Review: Trishna


Director:Michael Winterbottom

Cast:Frieda Pinto, Riz Ahmed

Running Time:117 Minutes


Another year, another blunt and overly graphic Michael
Winterbottom film, and this one doesn't even have the decency to end with the
surreal, fourth-wall breaking catharsis of The
Killer Inside Me.  It's hard to
call Trishna bad, though, as it's far
too sincere in its grotesque weirdness to not, at the very least, respect.

A very loose adaptation of Thomas
Hardy's Tess of the d'Urbervilles, Frieda
Pinto plays her own modern, rural Indian Tess, or rather, the eponymous
Trishna.  Whisked off to the city
by admirer Jay (Riz Ahmed) to work at his family's hotel, Trishna experiences a
life of culture, wealth, class, and sexual temptation at first shameful, then
later fulfilling, then even later, degrading and horrific.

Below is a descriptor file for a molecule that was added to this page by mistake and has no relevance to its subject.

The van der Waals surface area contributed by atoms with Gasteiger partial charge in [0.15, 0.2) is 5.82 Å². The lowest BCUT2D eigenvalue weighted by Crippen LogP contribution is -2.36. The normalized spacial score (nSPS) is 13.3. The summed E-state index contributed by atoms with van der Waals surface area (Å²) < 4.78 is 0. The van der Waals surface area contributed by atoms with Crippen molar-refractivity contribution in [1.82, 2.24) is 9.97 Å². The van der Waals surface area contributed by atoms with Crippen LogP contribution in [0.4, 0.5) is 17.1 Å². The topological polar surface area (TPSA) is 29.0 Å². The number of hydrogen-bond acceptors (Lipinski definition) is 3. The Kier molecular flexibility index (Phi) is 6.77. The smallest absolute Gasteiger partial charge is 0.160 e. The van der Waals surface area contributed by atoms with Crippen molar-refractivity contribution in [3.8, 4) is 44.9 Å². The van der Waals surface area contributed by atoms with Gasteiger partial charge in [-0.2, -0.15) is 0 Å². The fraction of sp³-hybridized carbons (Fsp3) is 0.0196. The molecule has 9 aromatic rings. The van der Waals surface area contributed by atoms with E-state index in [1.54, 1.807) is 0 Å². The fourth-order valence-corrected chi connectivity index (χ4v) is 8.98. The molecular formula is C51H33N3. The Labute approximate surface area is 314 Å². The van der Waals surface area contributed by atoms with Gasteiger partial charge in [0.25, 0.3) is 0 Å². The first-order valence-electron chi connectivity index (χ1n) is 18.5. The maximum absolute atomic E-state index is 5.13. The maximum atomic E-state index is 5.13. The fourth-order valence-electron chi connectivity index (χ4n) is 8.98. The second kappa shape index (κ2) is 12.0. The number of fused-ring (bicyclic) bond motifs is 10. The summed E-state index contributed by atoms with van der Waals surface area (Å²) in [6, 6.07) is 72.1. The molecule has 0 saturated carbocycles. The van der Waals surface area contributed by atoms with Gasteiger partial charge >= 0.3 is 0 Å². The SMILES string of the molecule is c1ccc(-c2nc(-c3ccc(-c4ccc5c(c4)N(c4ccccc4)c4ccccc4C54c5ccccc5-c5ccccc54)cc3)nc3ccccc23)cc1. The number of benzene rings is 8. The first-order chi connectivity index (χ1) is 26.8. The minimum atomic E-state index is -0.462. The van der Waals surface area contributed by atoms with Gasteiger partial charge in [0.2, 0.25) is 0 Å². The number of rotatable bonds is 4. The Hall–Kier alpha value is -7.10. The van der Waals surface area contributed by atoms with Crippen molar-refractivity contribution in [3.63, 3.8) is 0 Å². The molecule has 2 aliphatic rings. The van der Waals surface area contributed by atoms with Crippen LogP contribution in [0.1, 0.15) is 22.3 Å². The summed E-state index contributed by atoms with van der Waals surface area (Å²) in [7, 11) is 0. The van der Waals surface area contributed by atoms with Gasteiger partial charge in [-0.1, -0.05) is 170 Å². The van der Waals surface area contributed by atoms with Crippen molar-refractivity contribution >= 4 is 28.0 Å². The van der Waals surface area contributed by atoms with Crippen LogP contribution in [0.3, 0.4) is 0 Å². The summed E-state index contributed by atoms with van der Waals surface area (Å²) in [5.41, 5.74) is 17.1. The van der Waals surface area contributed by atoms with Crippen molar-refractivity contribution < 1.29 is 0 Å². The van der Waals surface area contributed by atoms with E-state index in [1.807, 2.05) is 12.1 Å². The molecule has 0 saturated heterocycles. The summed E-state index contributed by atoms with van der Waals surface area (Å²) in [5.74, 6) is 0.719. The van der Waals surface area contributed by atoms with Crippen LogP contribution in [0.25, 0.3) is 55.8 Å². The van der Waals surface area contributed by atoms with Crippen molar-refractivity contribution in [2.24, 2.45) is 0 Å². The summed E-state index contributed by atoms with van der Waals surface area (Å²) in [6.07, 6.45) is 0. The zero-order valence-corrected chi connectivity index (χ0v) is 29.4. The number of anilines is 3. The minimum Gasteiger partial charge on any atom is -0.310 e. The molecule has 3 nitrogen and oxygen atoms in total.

Winterbottom vaguely follows the beats of Hardy's novel, but
seems to be on his own personal quest to examine the sociopathic nature of the
upper class"”or something.  The film
abruptly shifts gears from love story to tragedy to unwatchable torture porn and
never even thinks of bothering to give poor Trishna the slightest bit of
emotion.  Maybe that's the point,
as the film thinks of its characters less as human beings than archetypes to
explore themes.  What those themes
are is a question worth asking as the film ends with a volley of increasingly
grotesque images.  Is it about the
evils of men, or the exploitation of the working class, or is it maybe even a self-reflexive
comment on the recent trend of stereotyping the whole of India (see Slumdog Millionaire, The Best Exotic Marigold Hotel, etc.)?  On that last point, Winterbottom
deserves points for shooting a balanced portrait of India's rural and urban centers
with dignity.  It's a dignity that
he doesn't reserve for poor Trishna, sadly.


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